Inside money, markets, and Big Tech

This article was published on September 8, 2008


    MyHeritage raises $15 million from Index and Accel

    MyHeritage raises $15 million from Index and Accel
    Ernst-Jan Pfauth
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    Ernst-Jan Pfauth

    Ernst-Jan Pfauth is the former Editor in Chief of Internet at NRC Handelsblad, as well as an acclaimed technology author and columnist. He a Ernst-Jan Pfauth is the former Editor in Chief of Internet at NRC Handelsblad, as well as an acclaimed technology author and columnist. He also served as The Next Web’s blog’s first blogger and Editor in Chief, back in 2008. At De Correspondent, Ernst-Jan serves as publisher, fostering the expansion of the platform.

    With a network of more than 25 million family members worldwide, 25 language versions, more than 260 million profiles, and 230 million photos, Tel Aviv-based myHeritage claims to be the “second largest online destination for families”. These impressive numbers come from a press release, issued yesterday, in which the company announces a $15 million funding round from London-based Index Ventures and Accel Partners. Index Ventures’ Saul Klein seems ecstatic, saying in the release that he believes “it has the potential to become as important to families as Facebook is for friends and LinkedIn is for professional relationships.”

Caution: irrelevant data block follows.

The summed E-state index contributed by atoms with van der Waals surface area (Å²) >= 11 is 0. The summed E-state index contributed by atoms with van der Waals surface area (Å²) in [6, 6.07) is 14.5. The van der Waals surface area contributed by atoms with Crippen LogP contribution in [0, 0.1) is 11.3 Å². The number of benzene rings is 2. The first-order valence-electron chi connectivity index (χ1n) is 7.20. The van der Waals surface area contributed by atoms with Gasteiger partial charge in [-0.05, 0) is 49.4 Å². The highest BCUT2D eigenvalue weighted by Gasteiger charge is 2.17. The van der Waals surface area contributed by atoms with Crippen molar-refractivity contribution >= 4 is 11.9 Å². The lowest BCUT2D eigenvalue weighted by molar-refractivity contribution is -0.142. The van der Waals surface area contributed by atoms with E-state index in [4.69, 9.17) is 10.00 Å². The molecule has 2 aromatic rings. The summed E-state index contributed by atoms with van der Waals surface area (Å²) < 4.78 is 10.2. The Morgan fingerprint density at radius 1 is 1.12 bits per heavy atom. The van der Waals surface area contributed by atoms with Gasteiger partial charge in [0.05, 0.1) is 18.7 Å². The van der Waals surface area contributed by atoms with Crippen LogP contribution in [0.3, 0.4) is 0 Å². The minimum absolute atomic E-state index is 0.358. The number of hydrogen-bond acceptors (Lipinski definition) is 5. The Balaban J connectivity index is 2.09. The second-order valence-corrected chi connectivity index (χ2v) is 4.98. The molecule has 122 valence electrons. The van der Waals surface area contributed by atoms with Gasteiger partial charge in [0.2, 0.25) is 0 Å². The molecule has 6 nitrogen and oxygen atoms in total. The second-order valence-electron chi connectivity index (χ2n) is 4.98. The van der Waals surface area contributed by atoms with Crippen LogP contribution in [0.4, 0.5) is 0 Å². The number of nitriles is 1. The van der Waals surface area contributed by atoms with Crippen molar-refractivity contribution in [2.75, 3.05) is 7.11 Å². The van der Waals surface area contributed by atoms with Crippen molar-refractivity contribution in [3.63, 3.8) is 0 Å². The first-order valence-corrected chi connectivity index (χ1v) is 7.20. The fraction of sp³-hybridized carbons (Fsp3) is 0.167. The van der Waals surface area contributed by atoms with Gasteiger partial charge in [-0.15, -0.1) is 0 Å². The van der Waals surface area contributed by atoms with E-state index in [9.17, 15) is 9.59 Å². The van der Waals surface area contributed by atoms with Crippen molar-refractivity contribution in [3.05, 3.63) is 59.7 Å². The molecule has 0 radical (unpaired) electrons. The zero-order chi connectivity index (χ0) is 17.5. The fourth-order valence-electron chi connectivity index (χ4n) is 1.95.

Photo taggingMyHeritage is now certainly the largest when it comes to funding. One of its main competitors Geni, for example, has raised $11.5 million in total, which is less than half of myHeritage’s total funding ($24 million). The genealogy company will be using the investment to expand the team, establish commercial operations in London and develop new technologies.

    A technology myHeritage has just launched is a face-recognizing feature. When users upload or import (e.g. from Flickr) a photo, the technology automatically checks who the depicted person is (as long as he or she is looking into the lens). That means a lot less tagging, you’ll have a machine to do that. MyHeritage will group photos with the same person on it, so that every family member’s vanity need is satisfied. Not a bad idea from myHeritage, which currently hosts around 230 million photos on its own site.

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